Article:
I'm having trouble with the BASIC program I posted above (from the manual) cause I cannot find any noticable difference by including or excluding those BASIC EI or DI statements, however the original program (in the manual) is BASIC 1.1 and I simply replaced FRAME with CALL &BD19, cause I was lead to believe they do the same thing, or is that the mistake I'm making by assuming that, cause I know MC_FRAME_FLYBACK has some other uses, since one of my sound routines (in assembly) is using it to simply draw out the sound further as it would from a BASIC perspective.
 
I'm taking the term "Interrupt" literally by assuming it applies some kind of delay and that disabling it somehow it's like telling the Z80 to get a move on, though having it disabled means something else is compromised and are only asking for trouble if you want to use something which doesn't work while the interrupts are disabled and end up crashing the whole system. So I'm sort of thinking along the lines of if the Interrupts are disabled, the Firmware is a no go zone, switch it back on and their there - is that correct way of thinking about it if I was dealing with the Assembly "DI" & "EI"?
 
I had this other example from a loader I disassembled years ago and in that there's:
 
Code: [Select]
DI
LD HL,xxxx
LD DE,xxxx
LD BC,xxxx
LDIR

From memory I think what it would do after that is execute the game, though it would be from a game where it would load the main program and then load some extra code and that code would move it to an area in memory perhaps where AMSDOS was situated in memory. Would that be the main reason for Disabling Interrupts if that was the case?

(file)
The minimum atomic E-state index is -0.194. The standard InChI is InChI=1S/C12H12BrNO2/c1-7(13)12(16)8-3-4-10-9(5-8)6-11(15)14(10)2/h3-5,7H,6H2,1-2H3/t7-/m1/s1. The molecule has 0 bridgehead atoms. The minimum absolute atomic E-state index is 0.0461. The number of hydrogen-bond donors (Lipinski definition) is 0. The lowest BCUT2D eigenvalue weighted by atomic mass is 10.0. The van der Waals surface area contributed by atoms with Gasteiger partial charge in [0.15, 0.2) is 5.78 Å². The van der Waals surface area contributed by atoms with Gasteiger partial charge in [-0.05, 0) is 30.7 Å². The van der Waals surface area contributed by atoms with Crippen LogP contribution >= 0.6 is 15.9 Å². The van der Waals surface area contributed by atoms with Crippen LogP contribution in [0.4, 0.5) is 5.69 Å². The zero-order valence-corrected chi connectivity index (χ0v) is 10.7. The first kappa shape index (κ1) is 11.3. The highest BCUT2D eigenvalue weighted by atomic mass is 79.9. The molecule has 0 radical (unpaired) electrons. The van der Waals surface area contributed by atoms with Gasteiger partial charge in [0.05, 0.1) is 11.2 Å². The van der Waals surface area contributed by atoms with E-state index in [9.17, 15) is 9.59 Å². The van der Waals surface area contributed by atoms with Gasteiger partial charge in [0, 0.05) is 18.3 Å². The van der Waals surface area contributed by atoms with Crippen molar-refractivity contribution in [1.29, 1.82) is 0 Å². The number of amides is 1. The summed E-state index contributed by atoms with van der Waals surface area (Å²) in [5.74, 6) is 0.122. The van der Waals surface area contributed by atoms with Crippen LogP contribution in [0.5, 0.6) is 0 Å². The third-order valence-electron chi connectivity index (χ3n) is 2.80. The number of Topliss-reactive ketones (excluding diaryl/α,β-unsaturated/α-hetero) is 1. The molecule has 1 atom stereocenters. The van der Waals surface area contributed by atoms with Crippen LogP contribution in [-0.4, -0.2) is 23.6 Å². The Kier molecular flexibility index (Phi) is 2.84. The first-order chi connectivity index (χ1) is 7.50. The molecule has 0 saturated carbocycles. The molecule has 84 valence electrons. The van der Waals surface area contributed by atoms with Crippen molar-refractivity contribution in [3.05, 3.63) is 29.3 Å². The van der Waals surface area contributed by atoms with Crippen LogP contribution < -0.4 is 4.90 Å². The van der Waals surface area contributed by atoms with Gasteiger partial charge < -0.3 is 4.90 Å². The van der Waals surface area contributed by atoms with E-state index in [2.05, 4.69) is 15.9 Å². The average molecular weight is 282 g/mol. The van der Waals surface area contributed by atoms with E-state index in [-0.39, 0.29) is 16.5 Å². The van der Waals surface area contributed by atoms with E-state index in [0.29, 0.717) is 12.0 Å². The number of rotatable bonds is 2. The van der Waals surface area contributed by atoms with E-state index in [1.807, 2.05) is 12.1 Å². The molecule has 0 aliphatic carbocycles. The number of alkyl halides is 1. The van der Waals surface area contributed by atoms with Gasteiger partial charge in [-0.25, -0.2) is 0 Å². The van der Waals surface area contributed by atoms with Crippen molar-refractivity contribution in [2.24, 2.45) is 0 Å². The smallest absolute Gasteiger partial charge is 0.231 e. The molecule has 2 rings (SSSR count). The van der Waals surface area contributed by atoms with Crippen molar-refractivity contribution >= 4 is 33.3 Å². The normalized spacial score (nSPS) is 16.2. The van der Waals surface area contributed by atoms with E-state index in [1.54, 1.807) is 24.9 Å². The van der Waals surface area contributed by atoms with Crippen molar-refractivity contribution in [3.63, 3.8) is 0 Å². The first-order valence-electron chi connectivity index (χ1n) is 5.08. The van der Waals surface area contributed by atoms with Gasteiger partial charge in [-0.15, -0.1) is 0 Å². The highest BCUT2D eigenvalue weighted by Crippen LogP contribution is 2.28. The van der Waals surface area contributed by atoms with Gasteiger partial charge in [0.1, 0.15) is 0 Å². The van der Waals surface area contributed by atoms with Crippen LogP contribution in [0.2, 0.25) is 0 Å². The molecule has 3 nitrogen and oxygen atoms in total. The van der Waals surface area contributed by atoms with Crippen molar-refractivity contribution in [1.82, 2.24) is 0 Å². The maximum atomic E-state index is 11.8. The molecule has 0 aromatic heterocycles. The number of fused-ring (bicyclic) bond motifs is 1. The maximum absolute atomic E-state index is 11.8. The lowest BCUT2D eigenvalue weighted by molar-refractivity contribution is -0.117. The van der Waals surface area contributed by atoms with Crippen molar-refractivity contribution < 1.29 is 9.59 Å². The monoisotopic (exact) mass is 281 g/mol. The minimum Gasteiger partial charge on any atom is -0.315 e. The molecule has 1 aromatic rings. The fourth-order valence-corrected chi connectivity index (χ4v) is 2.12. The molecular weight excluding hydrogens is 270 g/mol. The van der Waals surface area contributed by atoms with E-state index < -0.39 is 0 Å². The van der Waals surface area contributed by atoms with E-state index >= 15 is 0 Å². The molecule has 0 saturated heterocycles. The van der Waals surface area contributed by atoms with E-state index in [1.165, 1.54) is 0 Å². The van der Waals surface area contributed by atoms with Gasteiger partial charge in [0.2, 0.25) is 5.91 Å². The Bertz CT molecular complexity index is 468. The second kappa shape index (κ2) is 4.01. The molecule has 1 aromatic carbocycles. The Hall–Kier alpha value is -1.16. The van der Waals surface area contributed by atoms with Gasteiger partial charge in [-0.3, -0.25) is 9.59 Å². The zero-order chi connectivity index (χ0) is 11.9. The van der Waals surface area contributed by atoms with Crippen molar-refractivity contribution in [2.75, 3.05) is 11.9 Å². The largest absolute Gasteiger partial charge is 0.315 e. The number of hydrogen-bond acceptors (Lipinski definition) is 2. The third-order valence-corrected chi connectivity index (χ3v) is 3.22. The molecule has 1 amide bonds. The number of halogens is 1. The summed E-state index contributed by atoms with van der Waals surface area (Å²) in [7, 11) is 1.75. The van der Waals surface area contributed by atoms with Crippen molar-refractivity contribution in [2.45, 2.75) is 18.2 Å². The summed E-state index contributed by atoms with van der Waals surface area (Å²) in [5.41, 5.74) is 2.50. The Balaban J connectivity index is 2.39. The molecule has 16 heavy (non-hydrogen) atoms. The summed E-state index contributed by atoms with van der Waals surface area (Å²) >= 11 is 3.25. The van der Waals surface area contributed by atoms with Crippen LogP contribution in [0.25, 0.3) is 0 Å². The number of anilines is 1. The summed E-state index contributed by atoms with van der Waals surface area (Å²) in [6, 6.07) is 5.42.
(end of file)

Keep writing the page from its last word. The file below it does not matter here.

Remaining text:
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Offline redbox

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Re: Interrupts and BASIC
« Reply #4 on: 11:13, 26 January 11 »
I simply replaced FRAME with CALL &BD19, cause I was lead to believe they do the same thing, or is that the mistake I'm making by assuming that, cause I know MC_FRAME_FLYBACK has some other uses, since one of my sound routines (in assembly) is using it to simply draw out the sound further as it would from a BASIC perspective.


FRAME and CALL &BD19 do the same thing, wait for the frame flyback.  What happens here is the screen is drawn 50 times a second (50hz) from top to bottom.  If you run some code in a loop and that code takes 1/2 the time it takes to draw the screen (or frame) to run, then by calling MC_FRAME_FLYBACK you are waiting for the other half of the screen to be drawn until you run your code again.  So by doing this you are keeping everything nice and uniform, which is helpful for programming just about anything - games, demos and indeed your sound routines.
 

I'm taking the term "Interrupt" literally by assuming it applies some kind of delay and that disabling it somehow it's like telling the Z80 to get a move on, though having it disabled means something else is compromised and are only asking for trouble if you want to use something which doesn't work while the interrupts are disabled and end up crashing the whole system. So I'm sort of thinking along the lines of if the Interrupts are disabled, the Firmware is a no go zone, switch it back on and their there - is that correct way of thinking about it if I was dealing with the Assembly "DI" & "EI"?


An easy way to think of an interrupt is it being something that happens at the same time during every frame (at 50hz as described above).  So if you are running some code, you can put an interrupt in the frame - for example, you could say "when the screen drawing reaches line 100, stop what you're currently doing and run this code" - and this would be an interrupt.  This is of course useful in some cases as you can ensure something happens at exactly the same time every frame, but also can be a pain because the CPC itself uses interrupts to do certain things and these could interfere with the code you're running (hence why you might want to Disable them).  Of course the downside is that with interrupts disabled, you can't use the firmware.